Black Lives Matter in Film

The film industry has consistently been under fire, with underrepresentation and stereotypical portrayals staining their usual Hollywood glamour.

Photo by Clay Banks via Unsplash

(This Article is a re-issue from a previous print publication)

The National Youth Film Academy endeavours to ‘locate, nurture and promote the very best young filmmakers and actors in the UK’. At a time when we are witnessing the biggest worldwide revival in the fight for racial justice since the civil rights movement, the NYFA’s latest project is a celebration of UK black creatives, aged 16-25, within the film industry. More than that, however, its project ignites a discussion about diversity in film.

The film industry has consistently been under fire, with underrepresentation and stereotypical portrayals staining their usual Hollywood glamour. However, this is possibly one of the first times we have witnessed them cave to pressure. Where in 2015 #OscarsSoWhite could not shake the Academy, recent demonstrations across the globe have pushed them to reveal new diversity requirements for nominees of the best picture award. Although, this is due to take effect in 2024. As early as 2013, people were asking why the BAFTAs were dominated by white performers, with Lenny Henry rightly pointing out that ‘these shouldn’t just be niche programmes, they must be about things we can all relate to. We’re an inclusive nation. It’s time to make some inclusive programmes.’ 

This year, the British Film Institue even reported that, following their Diversity Standard Guidelines issued in 2016, ‘change is too slow and […] there is more work to be done’, particularly in regards to diversity and ethnicity across film crews. These guidelines have also been adopted by Film4, BBC Films and the UK branch of Paramount. Diversity has long been an issue in film and television. The National Youth Film Academy is seeking to address this, with their founder Rob Earnshaw saying that the programme will be ‘an opportunity to make a real change’, and that he hopes the NYFA can address ‘the lack of diversity within our industry [… and] be at the forefront of efforts to change that’.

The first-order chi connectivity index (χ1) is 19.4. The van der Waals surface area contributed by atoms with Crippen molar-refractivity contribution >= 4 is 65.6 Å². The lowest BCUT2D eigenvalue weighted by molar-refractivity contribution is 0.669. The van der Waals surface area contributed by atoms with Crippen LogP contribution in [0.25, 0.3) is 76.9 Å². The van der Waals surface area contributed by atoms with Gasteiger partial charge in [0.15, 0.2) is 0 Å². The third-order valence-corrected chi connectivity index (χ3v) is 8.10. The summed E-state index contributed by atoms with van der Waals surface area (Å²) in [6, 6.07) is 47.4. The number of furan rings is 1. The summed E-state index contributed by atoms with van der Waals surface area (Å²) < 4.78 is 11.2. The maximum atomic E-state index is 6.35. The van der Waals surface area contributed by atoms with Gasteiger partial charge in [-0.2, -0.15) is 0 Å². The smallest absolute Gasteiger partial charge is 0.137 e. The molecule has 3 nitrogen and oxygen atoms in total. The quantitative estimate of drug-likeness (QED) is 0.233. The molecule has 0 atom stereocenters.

Opened on August 27th, #BLMF is a free programme run by the NYFA for young black and mixed black people interested in a career in any aspect of film, whether that be directing, composing scores or acting. In doing so, they are offering a voice and new opportunities to the future filmmakers across the nation. With the NYFA already having working relationships with household brands, such as Warner Bros, the BBC, Sky One and MIRAMAX, they have also hosted mentors from notable franchises such as Harry Potter, Star Wars, X-Men, and more locally the Inbetweeners. These resources offer a genuine opportunity to gain valuable experience and connections within the industry.

Interviews and auditions for roles will begin in November this year, with a press launch next April, and filming to be confirmed throughout 2021.

Partnered with Odeon, ProCam and Crowdfunder, the film’s production and screening will be entirely paid for, with the film ultimately being screened by Odeon in London in November 2021. For further information, or to register your interest, visit the National Youth Film Academy’s website for Black Lives Matter in Film.

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